Just before headlining Glastonbury, the Foo Fighters were in Metropolis Studios, where I took a set of photos of the seminal band. They were lovely guys: down to earth, fun, and interested in the history of the prestigious London recording studio, and Dave Grohl cheekily teased me for the way I rolled up a cigarette with the paper stuck to my lip.
I shall be releasing the photos first on Instagram but in the meantime here is a portrait of the much loved Mr Grohl
UPDATE* The video is now live on Youtube, please like and share!
My current project is artwork and a music video for the release of the track 'Murphy's Law' by a great new band called James King and the Regals, whom I also shot recently:
The song describes a tussle with pessimism, personified in the figure of Mr Murphy - named after the inventor of the famous more formulated version of sod's law. I recall that the real Murphy himself was a test pilot, whose catchphrase was "If anything can go wrong it will go wrong". A wise axiom for a man who flew around on glorified bombs.
Nevertheless, for the rest of us this view is a perspective which can have a more negative meaning. My reaction to the song was that it embodied both negativity in the shadow figure of Murphy, as well as positivity, actually represented by the artist creatively reflecting on his experience of pessimism, thus asserting some kind of resistance if not mastery to such a gloomy thought process.
This was my thinking when coming up with the creative for the video. In order to embody this opposition of positive and negative, I felt I wanted to contrast images of life with death: exuberant colour with dark monochrome setups; lavish rushes of light with deep black; the denuded skeleton or skull against beautiful and lavishly dressed and styled female forms; movement against stasis; and other technical contrasts such as crisp cinematic definition footage shot on Arri against degraded handycam video.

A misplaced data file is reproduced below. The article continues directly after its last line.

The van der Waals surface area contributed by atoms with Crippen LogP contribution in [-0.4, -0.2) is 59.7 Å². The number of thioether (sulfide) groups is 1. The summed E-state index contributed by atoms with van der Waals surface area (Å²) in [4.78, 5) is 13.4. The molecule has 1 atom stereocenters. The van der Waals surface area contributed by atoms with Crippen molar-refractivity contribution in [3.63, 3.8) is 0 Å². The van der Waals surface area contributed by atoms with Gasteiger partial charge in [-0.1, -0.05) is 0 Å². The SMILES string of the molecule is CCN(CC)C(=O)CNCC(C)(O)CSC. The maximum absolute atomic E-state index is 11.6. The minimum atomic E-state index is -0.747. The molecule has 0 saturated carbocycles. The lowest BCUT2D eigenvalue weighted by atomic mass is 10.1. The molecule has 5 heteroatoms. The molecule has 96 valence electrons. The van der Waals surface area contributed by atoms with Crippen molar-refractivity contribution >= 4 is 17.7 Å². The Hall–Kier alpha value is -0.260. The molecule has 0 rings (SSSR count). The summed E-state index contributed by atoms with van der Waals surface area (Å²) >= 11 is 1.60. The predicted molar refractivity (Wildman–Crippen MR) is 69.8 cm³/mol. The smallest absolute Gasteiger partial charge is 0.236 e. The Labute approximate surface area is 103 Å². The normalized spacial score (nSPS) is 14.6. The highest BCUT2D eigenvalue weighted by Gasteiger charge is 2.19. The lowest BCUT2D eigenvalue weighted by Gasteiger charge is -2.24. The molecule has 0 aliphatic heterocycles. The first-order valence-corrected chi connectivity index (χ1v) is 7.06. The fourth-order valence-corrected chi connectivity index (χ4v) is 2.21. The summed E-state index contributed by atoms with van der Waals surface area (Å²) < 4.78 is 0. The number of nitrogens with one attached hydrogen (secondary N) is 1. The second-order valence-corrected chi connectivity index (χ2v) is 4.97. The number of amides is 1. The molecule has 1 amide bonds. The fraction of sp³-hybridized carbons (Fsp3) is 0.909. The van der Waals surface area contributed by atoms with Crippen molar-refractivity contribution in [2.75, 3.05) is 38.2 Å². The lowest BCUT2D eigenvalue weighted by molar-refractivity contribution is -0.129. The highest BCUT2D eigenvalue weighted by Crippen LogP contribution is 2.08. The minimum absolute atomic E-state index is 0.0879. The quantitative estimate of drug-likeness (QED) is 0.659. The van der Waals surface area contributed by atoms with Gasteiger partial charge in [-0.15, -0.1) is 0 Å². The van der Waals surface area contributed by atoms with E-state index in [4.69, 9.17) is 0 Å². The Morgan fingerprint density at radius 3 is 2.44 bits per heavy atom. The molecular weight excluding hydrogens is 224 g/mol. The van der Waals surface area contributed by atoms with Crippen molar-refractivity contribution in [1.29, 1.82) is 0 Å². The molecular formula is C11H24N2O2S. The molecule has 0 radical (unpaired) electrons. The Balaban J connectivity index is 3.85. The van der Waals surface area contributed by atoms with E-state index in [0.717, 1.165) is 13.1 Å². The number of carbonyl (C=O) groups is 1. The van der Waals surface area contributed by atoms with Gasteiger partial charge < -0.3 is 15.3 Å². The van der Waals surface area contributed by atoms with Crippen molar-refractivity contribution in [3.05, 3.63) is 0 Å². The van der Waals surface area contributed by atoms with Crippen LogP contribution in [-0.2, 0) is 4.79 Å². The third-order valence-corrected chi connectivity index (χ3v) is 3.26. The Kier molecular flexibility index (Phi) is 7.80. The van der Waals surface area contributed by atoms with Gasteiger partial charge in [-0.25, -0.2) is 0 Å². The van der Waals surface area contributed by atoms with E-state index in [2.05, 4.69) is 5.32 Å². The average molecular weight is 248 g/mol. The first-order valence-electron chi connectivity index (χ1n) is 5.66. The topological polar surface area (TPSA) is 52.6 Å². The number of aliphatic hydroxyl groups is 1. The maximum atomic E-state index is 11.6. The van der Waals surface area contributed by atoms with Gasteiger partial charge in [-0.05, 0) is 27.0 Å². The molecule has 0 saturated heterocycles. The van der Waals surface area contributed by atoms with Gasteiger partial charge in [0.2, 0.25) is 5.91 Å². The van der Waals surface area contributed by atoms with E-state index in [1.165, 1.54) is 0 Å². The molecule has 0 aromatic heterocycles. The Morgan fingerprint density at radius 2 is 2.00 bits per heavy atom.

This is the artwork I created for the digital release, based on composited stills from the video:
Perhaps the concepts which I just described are visible in the juxtaposition of almost Victorian cameo portrait of the model (talented singer Emma Lauran) against the skull from my anatomical skeleton, whom I have named Yorick, along with fluorescent video distortion against clean monochrome lettering.
At any rate, it went down well with the band.
Below is short clip from the video which was cut to trail the digital release. I enjoy punchy editing contrasted with slower sections, but this bit is from the end of the song where it's mostly the former. If you follow my Instagram stories, you probably noticed the featuring 'power zooms' which I've grown to love over the last few months. The other model in the video is the fantastic Liv Turnbull, and you can see some shots I took of her here.
The full music video will be out soon. If you like what you see or would like to comment, do get in touch or follow me on Vimeo